Turkey was experiencing a military coup, however it didn’t succeed. While the control of Turkey is in which hand is not yet clear. Turkish President Tayyip Erdogan, who had been holidaying on the coast when the coup was launched, flew into Istanbul before dawn on Saturday and was shown on TV appearing among a crowd of supporters out of the airport, which the coup plotters had failed to secure. “The uprising was an act of treason, and those responsible would pay a heavy price,” he later told reporters at a hastily arranged news conference. However Turkish military chief or his statement has still not found. So far, around 60 people have been killed since the coup attempt. 17 of those who died were military officers connected to the coup. According to the last news, part of the rebel army began to surrender. Turkey administration says, 350 people have been arrested, 754 people have been detained.
Friday night, military started to take control of some cities, including the Turkish capital, Ankara, Istanbul. Soldiers took up positions in both the main city Istanbul and capital Ankara and ordered state television to read out a statement declaring they had taken power. Turkish national television and Ankara airport were occupied. Army tanks come out of the Turkey Parliament. Gunfire and explosions had rocked both cities in a chaotic night. A section of the crowd came down to the road supporting Erdogan and was aimed by army bullet. Army to protect democracy and human rights on the part of the military coup was to be announced. But it was later revealed that a part of the army is associated with the coup. Turkish Prime Minister Binali Yildirim refused to accept it as a coup. According to him, it’s an army mutiny.
At least 42 people were killed in the attacks in the Capital. 12 people were killed after Turkish Parliament in Ankara was hit by bombing. The coup attempt began late Friday, with a statement from the military saying it had seized control “to reinstall the constitutional order, democracy, human rights and freedoms, to ensure that the rule of law once again reigns in the country, for law and order to be reinstated.” Fighter jets buzzed overhead, gunfire erupted outside military headquarters and vehicles blocked two major bridges in Istanbul. Soldiers backed by tanks blocked entry to Istanbul’s airport for a couple of hours, before being overtaken by pro-government crowds carrying Turkish flags, according to footage broadcast by the Dogan news agency. But the military did not appear unified, with top commanders taking to television to condemn the action and order troops back to their barracks. “Those who are attempting a coup will not succeed. Our people should know that we will overcome this,” Gen. Zekai Aksakalli, the commander of the military Special Forces, told the private NTV television by telephone.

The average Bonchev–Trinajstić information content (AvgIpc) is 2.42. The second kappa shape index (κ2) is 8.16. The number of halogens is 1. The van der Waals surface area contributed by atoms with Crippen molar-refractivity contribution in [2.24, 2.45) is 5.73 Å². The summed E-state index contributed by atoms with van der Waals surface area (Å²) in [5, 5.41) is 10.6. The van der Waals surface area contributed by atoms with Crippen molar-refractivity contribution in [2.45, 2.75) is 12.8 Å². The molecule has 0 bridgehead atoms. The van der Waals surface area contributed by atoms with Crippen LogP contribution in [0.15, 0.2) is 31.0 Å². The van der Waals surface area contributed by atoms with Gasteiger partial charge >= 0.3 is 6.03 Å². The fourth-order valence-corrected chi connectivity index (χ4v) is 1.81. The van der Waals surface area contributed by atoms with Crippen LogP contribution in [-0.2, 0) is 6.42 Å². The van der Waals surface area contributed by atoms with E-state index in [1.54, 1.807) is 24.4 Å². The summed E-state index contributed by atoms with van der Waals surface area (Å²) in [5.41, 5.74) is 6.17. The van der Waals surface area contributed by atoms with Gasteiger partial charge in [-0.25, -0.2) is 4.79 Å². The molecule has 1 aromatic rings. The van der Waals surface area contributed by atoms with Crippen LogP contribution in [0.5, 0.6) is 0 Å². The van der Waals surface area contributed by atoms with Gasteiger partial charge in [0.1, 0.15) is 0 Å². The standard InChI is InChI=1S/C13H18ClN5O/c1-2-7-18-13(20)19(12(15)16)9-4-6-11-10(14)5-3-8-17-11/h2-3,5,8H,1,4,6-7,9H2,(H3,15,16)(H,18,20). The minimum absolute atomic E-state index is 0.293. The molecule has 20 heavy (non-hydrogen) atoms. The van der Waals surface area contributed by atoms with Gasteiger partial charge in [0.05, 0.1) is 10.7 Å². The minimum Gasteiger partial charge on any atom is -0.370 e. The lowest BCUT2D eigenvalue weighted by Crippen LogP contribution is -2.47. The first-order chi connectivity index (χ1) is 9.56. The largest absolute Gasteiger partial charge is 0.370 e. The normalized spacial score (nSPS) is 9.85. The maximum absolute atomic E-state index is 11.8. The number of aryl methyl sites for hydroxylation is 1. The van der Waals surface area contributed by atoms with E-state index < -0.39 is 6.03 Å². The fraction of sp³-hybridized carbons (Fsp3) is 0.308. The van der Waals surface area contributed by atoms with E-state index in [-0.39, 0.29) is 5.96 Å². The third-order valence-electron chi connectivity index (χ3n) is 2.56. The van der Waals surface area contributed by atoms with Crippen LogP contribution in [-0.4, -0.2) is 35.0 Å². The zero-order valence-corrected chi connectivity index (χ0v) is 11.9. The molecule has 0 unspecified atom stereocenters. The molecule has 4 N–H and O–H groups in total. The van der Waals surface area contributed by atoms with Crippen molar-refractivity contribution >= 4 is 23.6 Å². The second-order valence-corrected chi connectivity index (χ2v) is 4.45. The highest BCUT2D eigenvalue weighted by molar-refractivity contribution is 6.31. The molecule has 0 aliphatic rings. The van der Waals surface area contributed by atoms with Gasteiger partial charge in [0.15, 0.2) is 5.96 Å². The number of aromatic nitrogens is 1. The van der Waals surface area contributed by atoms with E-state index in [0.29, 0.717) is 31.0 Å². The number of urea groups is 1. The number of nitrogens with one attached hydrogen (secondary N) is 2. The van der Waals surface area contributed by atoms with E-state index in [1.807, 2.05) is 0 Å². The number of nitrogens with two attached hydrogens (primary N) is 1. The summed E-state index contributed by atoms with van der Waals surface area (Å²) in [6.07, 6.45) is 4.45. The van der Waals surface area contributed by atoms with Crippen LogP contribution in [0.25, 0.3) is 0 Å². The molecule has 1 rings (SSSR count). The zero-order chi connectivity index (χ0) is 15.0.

Turkey has military coup in the past. But cause of Friday’s rebellion, is not yet clear. It is unclear which of the soldiers involved. But Erdogan’s policy made instability in Turkey. Erdogan’s Justice and Development Party in Turkey is all in all. The group, established on the basis of Islam. The more his power got intensity; it created more instability in Turkey. Secular Turkey was allegedly moving towards Islam by Erdogan’s hand. In addition, from the beginning, he wanted to keep away Turkish soldiers from politics. Because of the huge popularity of his, soldiers could not lift their head against.
A lawyer for the Turkish government says “there are indications of direct involvement” in the coup attempt of a cleric who is living in exile in Pennsylvania. Robert Amsterdam said in a statement Friday evening that he and his firm “have attempted repeatedly to warn the US government of the threat posed” by Fethullah Gulen and his movement. Y. Alp Aslandogan of the New York-based Alliance for Shared Values said “we categorically deny such accusations and find them to be highly irresponsible.”
British Foreign Minister Boris Johnson said, “Very concerned by events unfolding in #Turkey. Our Embassy is monitoring the situation closely. Brits should follow FCO website for advice.” US President Barack Obama spoke by telephone with Secretary of State John Kerry on Friday night about events in Turkey and agreed that all parties there should support the democratically elected government, show restraint and avoid any violence or bloodshed, the White House said. “The Secretary underscored that the State Department will continue to focus on the safety and security of US citizens in Turkey. The president asked the secretary to continue to keep him updated as the situation unfolds,” the White House said in a statement.
Turkish military declares takeover of country (Special coverage)